Women's song of the corn

How beautiful are the corn rows,
Stretching to the morning sun,
Stretching to the evening sun.
Very beautiful, the long rows of corn.

How beautiful is the white corn,
I husk it,
I grind it.
Very beautiful, my white corn.

How beautiful is the red corn,
I gather it and make fine meal,
I am glad doing this.
Very beautiful, my red corn.

How beautiful is the black corn,
I give it to my father,
To my mother,
I give it to my child.
Very beautiful, the black corn.


Women's harvest song

I am waving a ripe sunflower,
I am scattering sunflower pollen to the four world-quarters.
I am joyful because of my melons,
I am joyful because of my beans,
I am joyful because of my squashes.

The sunflower waves.
So did the corn wave
When the wind blew against it,
So did my white corn bend
When the red lightning descended upon it,
It trembled as the sunflower
When the rain beat down its leaves.

Great is a ripe sunflower,
And great was the sun above my corn-fields.


Winter

When icicles hang by the wall
And Dick the shepherd blows his nail
And Tom bears logs into the hall,
And milk comes frozen home in pail,
When Blood is nipped and ways be foul,
Then nightly sings the staring owl,
Tu-who;
Tu-whit, tu-who: a merry note,
While greasy Joan doth keel the pot.

When all aloud the wind doth blow,
And coughing drowns the parson's saw,
And birds sit brooding in the snow,
And Marian's nose looks red and raw
When roasted crabs hiss in the bowl,


Words

The world does not need words. It articulates itself
in sunlight, leaves, and shadows. The stones on the path
are no less real for lying uncatalogued and uncounted.
The fluent leaves speak only the dialect of pure being.
The kiss is still fully itself though no words were spoken.

And one word transforms it into something less or other--
illicit, chaste, perfunctory, conjugal, covert.
Even calling it a kiss betrays the fluster of hands
glancing the skin or gripping a shoulder, the slow


Woolworth's

for Greg Fallon

A kid yells "Mother Fucker" out the school bus window.
I don't think anyone notices the afternoon clouds turning pink along the horizon,
sunlight dripping down the stone facades,
the ancient names of old stores fading like the last century
above the street, above the Spandex women who adjust their prize buttocks,
sweating in the sun as I wonder how this city that has no more memory of itself
than a river has of rain, survives.

Is it just a matter of time, or that peasant woman


Wonder

How like an angel came I down!
How bright are all things here!
When first among his works I did appear
O how their glory me did crown!
The world resembled his eternity,
In which my soul did walk;
And ev'ry thing that I did see
Did with me talk.

The skies in their magnificence,
The lively, lovely air;
Oh how divine, how soft, how sweet, how fair!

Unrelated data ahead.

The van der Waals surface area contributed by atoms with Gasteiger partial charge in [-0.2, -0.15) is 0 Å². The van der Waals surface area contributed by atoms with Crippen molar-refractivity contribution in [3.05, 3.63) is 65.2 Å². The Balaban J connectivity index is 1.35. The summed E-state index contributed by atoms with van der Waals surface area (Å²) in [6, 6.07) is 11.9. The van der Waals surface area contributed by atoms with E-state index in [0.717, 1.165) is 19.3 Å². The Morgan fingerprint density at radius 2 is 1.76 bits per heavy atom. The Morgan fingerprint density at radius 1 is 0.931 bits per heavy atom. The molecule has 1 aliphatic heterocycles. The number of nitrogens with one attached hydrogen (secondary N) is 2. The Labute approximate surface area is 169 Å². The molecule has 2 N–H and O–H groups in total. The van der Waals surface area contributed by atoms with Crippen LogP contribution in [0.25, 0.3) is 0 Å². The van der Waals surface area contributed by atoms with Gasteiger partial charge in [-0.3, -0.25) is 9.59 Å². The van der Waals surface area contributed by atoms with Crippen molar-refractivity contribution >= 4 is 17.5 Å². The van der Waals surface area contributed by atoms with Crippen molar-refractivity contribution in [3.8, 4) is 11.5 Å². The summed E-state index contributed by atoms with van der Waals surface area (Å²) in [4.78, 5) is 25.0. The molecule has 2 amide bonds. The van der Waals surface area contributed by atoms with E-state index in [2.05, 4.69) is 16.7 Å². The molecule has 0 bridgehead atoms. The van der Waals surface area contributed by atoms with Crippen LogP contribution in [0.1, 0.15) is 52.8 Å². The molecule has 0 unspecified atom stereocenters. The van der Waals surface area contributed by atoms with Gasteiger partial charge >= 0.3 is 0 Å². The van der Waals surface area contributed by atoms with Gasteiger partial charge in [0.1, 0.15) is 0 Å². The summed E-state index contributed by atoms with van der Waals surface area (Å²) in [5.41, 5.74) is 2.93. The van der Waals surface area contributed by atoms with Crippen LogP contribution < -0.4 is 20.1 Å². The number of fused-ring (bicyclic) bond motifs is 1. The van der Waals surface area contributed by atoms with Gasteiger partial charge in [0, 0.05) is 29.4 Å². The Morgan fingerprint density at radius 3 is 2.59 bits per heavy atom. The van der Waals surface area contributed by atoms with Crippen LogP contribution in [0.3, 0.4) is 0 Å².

The stars did entertain my sense,
And all the works of God, so bright and pure,
So rich and great did seem,
As if they ever must endure


Women

Women have no wilderness in them,
They are provident instead,
Content in the tight hot cell of their hearts
To eat dusty bread.

They do not see cattle cropping red winter grass,
They do not hear
Snow water going down under culverts
Shallow and clear.

They wait, when they should turn to journeys,
They stiffen, when they should bend.
They use against themselves that benevolence
To which no man is friend.

They cannot think of so many crops to a field


Wolf Knife

In the mid August, in the second year
of my First Polar Expedition, the snow and ice of winter
almost upon us, Kantiuk and I
attempted to dash the sledge
along Crispin Bay, searching again for relics
of the Frankline Expedition. Now a storm blew,
and we turned back, and we struggled slowly
in snow, lest we depart land and venture onto ice
from which a sudden fog and thaw
would abandon us to the Providence
of the sea.

Near nightfall I thought I heard snarling behind us.


Wolf and Hound

You'll take my tale with a little salt;

But it needs none, nevertheless!

I was foiled completely - fair at fault -

Disheartened, too, I confess!



At the splitters' tent I had seen the track

Of horse-hoofs fresh on the sward;

And though Darby Lynch and Donovan Jack

(Who could swear through a ten-inch board)



Solemnly swore he had not been there,

I was just as sure they lied;

For to Darby all that is foul was fair,


Wittgenstein's Ladder

"My propositions serve as elucidations in the following way:
anyone who understands them eventually recognizes them as
nonsensical, when he has used them -- as steps -- to climb
up beyond them. (He must, so to speak, throw away the ladder
after he has climbed up it.)" -- Ludwig Wittgenstein, Tractatus

1.

The first time I met Wittgenstein, I was
late. "The traffic was murder," I explained.
He spent the next forty-five minutes
analyzing this sentence. Then he was silent.


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